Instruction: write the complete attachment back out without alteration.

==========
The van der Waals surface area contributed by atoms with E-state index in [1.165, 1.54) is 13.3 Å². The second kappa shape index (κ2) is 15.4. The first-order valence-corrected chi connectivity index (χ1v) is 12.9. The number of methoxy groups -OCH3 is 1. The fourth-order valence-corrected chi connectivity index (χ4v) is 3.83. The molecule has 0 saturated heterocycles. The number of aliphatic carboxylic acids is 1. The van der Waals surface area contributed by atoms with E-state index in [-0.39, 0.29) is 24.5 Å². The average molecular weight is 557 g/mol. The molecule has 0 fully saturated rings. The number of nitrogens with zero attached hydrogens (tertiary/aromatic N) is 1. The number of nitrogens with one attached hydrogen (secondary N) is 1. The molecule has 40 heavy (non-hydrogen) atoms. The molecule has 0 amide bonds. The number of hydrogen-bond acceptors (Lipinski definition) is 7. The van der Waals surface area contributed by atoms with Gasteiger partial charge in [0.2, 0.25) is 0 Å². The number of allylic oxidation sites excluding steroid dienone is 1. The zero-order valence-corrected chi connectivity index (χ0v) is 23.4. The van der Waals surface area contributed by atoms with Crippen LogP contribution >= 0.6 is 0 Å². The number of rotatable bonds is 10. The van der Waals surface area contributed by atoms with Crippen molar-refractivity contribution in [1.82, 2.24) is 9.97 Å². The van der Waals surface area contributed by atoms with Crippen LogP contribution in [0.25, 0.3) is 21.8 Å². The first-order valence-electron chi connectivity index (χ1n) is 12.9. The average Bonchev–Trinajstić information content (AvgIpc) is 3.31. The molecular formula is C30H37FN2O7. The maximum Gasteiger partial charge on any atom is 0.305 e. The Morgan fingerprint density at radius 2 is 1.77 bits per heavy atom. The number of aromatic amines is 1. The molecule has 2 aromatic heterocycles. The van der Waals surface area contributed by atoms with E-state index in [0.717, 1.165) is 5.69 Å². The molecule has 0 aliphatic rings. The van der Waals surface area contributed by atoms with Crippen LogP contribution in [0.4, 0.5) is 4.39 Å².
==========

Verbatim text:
The van der Waals surface area contributed by atoms with E-state index in [1.165, 1.54) is 13.3 Å². The second kappa shape index (κ2) is 15.4. The first-order valence-corrected chi connectivity index (χ1v) is 12.9. The number of methoxy groups -OCH3 is 1. The fourth-order valence-corrected chi connectivity index (χ4v) is 3.83. The molecule has 0 saturated heterocycles. The number of aliphatic carboxylic acids is 1. The van der Waals surface area contributed by atoms with E-state index in [-0.39, 0.29) is 24.5 Å². The average molecular weight is 557 g/mol. The molecule has 0 fully saturated rings. The number of nitrogens with zero attached hydrogens (tertiary/aromatic N) is 1. The number of nitrogens with one attached hydrogen (secondary N) is 1. The molecule has 40 heavy (non-hydrogen) atoms. The molecule has 0 amide bonds. The number of hydrogen-bond acceptors (Lipinski definition) is 7. The van der Waals surface area contributed by atoms with Gasteiger partial charge in [0.2, 0.25) is 0 Å². The number of allylic oxidation sites excluding steroid dienone is 1. The zero-order valence-corrected chi connectivity index (χ0v) is 23.4. The van der Waals surface area contributed by atoms with Crippen LogP contribution >= 0.6 is 0 Å². The number of rotatable bonds is 10. The van der Waals surface area contributed by atoms with Crippen molar-refractivity contribution in [1.82, 2.24) is 9.97 Å². The van der Waals surface area contributed by atoms with Crippen LogP contribution in [0.25, 0.3) is 21.8 Å². The first-order valence-electron chi connectivity index (χ1n) is 12.9. The average Bonchev–Trinajstić information content (AvgIpc) is 3.31. The molecular formula is C30H37FN2O7. The maximum Gasteiger partial charge on any atom is 0.305 e. The Morgan fingerprint density at radius 2 is 1.77 bits per heavy atom. The number of aromatic amines is 1. The molecule has 2 aromatic heterocycles. The van der Waals surface area contributed by atoms with E-state index in [0.717, 1.165) is 5.69 Å². The molecule has 0 aliphatic rings. The van der Waals surface area contributed by atoms with Crippen LogP contribution in [0.4, 0.5) is 4.39 Å².